Despite lame character names like Starkiller and a story that screams of fan fiction, The Force Unleashed is one of the few titles from LucasArts that doesn’t feel dated. The combination of Havok’s body physics, Pixelux Entertainment’s real-world environments, and NaturalMotion’s artificial intelligence offered up an experience that, for many, was on par with seeing Star Wars for the first time. Released three years after Revenge of the Sith, the third-person action-adventure also roped in longtime veteran fans who felt marginalized after years of prequel-related titles with a story that connected to A New Hope. Needless to say, there’s a reason Starkiller actor Sam Witwer appears at Star Wars conventions year after year.
It’s a Trap! (Garbage): Super Empire Strikes Back (1993)
Out of all the side-scrollers, you’ll only need to play 1991’s Star Wars for the Nintendo. For one, the 8-bit renditions of John Williams’ score are exceptional enough to download separately, and it’s also the only game from that era that isn’t nearly as cruel and uncompromising as its 16-bit upgrades for the Super Nintendo. Case in point: Super Empire Strikes Back, the worst of the three adaptations, is basically one long laugh riot on behalf of the developers, who must have been commissioned to craft the most annoying game imaginable. Try playing the first level and see how long it takes before you burn your house down. Who knew the sub-arctic temperatures of Hoth could rival an Amazon rainforest with dangerous wildlife. #theworst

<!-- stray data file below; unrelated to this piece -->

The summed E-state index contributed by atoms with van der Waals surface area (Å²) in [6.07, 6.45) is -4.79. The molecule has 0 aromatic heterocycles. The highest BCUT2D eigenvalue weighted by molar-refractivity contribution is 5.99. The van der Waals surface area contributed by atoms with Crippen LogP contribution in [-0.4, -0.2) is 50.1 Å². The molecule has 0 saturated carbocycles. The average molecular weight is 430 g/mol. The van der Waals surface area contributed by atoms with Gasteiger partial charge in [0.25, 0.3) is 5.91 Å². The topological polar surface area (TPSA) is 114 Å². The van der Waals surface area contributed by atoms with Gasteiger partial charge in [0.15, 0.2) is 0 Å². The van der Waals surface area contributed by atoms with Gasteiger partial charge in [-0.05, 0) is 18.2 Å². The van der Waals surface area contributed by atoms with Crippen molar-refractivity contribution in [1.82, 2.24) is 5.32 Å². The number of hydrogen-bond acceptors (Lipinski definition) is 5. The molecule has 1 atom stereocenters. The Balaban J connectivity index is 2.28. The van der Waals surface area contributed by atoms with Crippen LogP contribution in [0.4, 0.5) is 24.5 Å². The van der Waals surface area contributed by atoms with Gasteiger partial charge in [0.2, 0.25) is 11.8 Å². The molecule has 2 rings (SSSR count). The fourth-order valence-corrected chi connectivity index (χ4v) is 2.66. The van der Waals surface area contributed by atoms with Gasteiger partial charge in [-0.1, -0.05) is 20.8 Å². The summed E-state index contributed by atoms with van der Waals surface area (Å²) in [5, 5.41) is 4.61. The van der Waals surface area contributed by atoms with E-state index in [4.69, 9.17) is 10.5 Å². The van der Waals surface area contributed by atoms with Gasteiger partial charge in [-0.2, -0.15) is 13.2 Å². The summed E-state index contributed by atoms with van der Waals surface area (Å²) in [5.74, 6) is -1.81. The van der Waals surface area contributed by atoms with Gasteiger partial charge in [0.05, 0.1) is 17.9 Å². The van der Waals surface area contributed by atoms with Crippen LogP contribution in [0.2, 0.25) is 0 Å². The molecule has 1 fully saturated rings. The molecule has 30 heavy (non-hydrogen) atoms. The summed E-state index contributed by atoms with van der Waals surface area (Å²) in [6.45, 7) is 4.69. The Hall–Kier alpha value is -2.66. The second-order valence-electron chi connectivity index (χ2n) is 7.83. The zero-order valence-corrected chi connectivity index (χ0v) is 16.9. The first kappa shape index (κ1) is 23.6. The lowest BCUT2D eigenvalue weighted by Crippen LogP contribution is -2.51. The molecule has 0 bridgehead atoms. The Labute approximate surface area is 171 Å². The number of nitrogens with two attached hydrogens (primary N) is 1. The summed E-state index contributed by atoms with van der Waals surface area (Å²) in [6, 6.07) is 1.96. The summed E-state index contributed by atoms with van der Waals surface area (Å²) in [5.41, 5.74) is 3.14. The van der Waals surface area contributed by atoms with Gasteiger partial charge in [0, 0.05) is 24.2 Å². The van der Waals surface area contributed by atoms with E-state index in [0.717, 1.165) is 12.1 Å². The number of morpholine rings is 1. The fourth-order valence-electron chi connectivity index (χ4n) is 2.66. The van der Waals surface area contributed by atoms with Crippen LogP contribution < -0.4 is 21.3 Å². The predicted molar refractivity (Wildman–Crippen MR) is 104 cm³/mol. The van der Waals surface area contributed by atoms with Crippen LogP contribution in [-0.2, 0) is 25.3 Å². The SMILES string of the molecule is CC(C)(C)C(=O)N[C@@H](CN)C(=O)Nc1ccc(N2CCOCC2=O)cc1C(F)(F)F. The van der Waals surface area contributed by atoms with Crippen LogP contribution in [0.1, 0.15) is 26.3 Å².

Star Wars has a storied history in arcades. The first game, 1983’s Star Wars, is a true classic of the golden age of gaming and broke new ground with its use of digitized voices of the film’s stars. Featuring shockingly dynamic vector graphics, the game looks like something from the X-Wing’s own targeting computer combined with actually being in Tron’s Grid. It recounts the entire Battle of Yavin, from dogfights in the sights of the distant Death Star to the fabled trench run, and set a precedent for Star Wars arcade experiences that carries onto present day: living the movies.
With the exception of Star Wars Racer, all other Star Wars cabinets have been games on rails that blast you through cinematic experiences while you frantically pilot, harpoon, blast, or wield your lightsaber to rack up points. There’s been a Star Wars title representing every generation of arcade gaming, from the ’83 classic to the recent theme-park-ready experience, Star Wars: Battle Pod. It’s safe to say that so long as arcades exist, Star Wars will be there.